Dissolved Air Flotation

Dissolved air flotation (DAF) is a process commonly used in refineries to enhance oil and suspended solids from gravity-separator effluent. In some refineries it is used as a secondary clarifier for activated sludge systems and as a sludge thickener. The process involves pressurizing the influent or recycled wastewater at 3-5 atm (40-70 psig) then releasing the pressure, which creates minute bubbles that float the suspended and oily particulates to the surface. The float solids are removed by a mechanical surface collector.

If a significant portion of the oil is emulsified, chemical addition with rapid-mix and flocculation chambers are a part of the flotation unit, breaking the emulsion and enhancing the separation. Chemicals normally used include salts of iron and aluminum and polyelectrolytes.

Dissolved air flotation in combination with flocculation can reduce oil content in refinery wastewater to levels approaching oil solubility [40]. According to Katz [41], DAF plus chemical aids for flocculation can be expected to reduce BOD and COD by 30-50% and to reduce total oil to the range 5-25 mg/L. Table 17 shows some data for oil removal from refinery wastewater [27]. Removal efficiencies range from 70 to 90%. The accepted design overflow rates for DAF units are between 60 and 120 L/min per square meter (1.5-3.0 gpm/sq ft) [17].

Dissolved air flotation equipment is available from a number of manufacturers. Packaged units of steel construction are available with capacities to 7.6 cu m/min (2000 gpm). The essential elements of the DAF system are the pressurizing pump, air injection facilities, pressurization tank or contact vessel, back-pressure regulating device, and the flotation chamber [40].

Three principal variations in the process design of DAF systems are full-flow, split-flow, and recycle operation (Fig. 14). Full-flow operation consists of pressurizing the entire waste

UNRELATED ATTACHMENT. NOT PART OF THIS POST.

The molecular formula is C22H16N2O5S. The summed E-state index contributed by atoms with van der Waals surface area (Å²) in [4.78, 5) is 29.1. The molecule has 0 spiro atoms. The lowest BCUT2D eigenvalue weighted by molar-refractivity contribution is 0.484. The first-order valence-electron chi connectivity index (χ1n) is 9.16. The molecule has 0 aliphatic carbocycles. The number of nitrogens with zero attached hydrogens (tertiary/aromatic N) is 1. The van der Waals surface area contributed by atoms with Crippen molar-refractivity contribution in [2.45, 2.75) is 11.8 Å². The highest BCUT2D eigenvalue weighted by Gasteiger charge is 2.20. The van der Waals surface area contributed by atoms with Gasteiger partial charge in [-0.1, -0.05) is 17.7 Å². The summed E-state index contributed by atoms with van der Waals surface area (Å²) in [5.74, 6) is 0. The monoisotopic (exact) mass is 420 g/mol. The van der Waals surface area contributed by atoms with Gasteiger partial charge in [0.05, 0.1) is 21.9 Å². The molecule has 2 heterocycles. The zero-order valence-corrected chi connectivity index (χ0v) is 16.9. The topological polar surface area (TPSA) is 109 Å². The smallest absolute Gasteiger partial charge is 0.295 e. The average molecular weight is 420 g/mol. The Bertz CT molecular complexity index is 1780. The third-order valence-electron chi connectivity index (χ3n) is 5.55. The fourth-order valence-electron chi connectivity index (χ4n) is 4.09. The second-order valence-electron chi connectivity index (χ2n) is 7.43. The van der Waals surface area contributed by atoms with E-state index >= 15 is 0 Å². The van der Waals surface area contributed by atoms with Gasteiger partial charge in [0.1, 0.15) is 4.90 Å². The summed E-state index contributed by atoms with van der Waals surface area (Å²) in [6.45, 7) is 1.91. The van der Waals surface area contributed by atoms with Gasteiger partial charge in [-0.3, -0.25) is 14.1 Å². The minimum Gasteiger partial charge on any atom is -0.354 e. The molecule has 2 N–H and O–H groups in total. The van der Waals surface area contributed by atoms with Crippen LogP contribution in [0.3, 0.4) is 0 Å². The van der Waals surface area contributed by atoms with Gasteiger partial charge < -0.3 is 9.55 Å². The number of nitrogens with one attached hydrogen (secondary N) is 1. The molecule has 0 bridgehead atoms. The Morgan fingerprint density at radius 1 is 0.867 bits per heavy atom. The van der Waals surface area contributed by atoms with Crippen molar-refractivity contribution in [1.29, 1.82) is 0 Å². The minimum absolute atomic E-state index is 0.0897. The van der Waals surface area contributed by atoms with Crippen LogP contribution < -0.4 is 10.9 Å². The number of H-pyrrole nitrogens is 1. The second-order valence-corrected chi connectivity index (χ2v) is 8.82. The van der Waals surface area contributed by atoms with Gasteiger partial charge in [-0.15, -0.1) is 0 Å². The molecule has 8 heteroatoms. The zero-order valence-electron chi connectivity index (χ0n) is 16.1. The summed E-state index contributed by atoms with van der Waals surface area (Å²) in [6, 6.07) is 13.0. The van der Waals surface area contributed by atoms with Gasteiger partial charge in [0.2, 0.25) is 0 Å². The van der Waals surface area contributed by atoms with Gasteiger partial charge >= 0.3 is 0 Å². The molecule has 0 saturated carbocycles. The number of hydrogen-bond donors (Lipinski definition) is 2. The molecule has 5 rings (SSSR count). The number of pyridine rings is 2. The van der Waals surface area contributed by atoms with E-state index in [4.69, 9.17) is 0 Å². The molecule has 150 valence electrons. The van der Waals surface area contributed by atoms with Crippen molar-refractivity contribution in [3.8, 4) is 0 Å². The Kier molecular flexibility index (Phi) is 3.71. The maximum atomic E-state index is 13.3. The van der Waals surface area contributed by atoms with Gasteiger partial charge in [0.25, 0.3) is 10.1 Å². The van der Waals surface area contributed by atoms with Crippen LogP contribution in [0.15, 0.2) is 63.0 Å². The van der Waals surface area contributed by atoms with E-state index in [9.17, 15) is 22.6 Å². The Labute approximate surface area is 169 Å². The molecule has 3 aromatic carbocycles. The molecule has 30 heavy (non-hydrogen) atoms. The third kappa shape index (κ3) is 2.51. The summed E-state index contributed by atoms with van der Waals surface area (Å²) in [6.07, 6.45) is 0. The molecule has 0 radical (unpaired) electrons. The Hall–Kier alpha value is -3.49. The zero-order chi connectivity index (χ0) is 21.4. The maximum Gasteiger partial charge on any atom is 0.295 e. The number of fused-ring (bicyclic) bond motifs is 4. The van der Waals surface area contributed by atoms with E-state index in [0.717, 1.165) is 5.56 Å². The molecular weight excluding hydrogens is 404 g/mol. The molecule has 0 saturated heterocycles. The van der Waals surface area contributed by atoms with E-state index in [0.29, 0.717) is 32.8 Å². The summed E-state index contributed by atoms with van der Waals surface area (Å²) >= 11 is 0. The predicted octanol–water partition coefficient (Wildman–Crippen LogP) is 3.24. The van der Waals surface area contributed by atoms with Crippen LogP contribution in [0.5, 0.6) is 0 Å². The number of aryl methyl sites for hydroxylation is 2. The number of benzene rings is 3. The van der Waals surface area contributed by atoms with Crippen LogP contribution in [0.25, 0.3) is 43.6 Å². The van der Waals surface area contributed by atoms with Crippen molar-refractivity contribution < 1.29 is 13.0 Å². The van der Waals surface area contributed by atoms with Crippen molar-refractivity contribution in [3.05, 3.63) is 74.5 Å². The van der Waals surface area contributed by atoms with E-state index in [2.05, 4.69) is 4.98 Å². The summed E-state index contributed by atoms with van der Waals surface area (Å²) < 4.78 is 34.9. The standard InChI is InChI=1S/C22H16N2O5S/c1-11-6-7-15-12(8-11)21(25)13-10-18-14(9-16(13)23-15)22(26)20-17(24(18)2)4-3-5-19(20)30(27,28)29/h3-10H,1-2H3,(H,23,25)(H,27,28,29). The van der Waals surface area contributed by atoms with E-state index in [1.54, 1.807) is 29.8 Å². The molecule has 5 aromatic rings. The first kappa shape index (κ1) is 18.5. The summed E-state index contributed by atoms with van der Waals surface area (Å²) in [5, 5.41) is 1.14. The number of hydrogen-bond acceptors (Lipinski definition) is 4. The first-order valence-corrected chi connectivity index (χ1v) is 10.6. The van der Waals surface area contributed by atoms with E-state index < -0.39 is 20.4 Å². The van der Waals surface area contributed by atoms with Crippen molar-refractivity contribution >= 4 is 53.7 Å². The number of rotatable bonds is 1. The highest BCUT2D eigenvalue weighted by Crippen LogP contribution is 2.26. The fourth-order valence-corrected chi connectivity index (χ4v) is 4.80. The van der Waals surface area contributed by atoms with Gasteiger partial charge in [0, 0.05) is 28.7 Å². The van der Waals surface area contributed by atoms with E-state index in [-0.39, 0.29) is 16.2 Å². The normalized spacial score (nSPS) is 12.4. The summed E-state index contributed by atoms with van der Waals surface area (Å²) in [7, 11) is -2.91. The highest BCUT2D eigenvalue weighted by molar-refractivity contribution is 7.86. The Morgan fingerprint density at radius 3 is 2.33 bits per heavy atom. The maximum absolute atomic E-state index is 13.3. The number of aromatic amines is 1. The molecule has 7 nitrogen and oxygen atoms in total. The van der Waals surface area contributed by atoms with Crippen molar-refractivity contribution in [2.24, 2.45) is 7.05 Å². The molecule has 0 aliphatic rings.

Table 17 Oil Removal by Dissolved Air Flotation in Refineries

Coagulant dosage (mg/L)



Removal (percent)





100 (alum)




130 (alum)








Source: From Ref. 27.

Source: From Ref. 27.

Dimensions 450 Boom Lift
Figure 14 Variations in dissolved air flotation (DAF) design. (A) Full-flow operation; (B) split-flow operation; (C) recycle operation. (From Ref. 40.)

stream, followed by release of pressure and bubble formation at the inlet to the flotation chamber. Split operation consists of pressurizing only part of the waste flow and diverting the remainder directly into the flocculation or flotation chamber. Recycle operation consists of pressurizing a recycle stream of the clarified effluent. The recycled stream usually amounts to between 20 and 50% of the oily wastewater flow. The pressure is released and the bubblecontaining recycle stream is mixed with the unit influent. Each of these variations has its advantages and disadvantages.

A relatively new design of a high-rate DAF unit uses a shallow bed system (Supracell) with only 3 minutes of retention time and operated at an overflow rate of 140 Lpm/sqm (3.5 gpm/sq ft) [42]. This unit has been used for industrial and municipal wastewater treatment and offers lower capital cost and headroom requirements. It was installed at a petrochemical complex in Texas as a secondary clarifier to improve the operation and the capacity of an existing activated sludge system [43]. In recent years, nitrogen has replaced air in covered DAF systems because of the potential for explosion. These systems are called dissolved nitrogen flotation (DNF) systems. The operations of DAF and DNF are similar.

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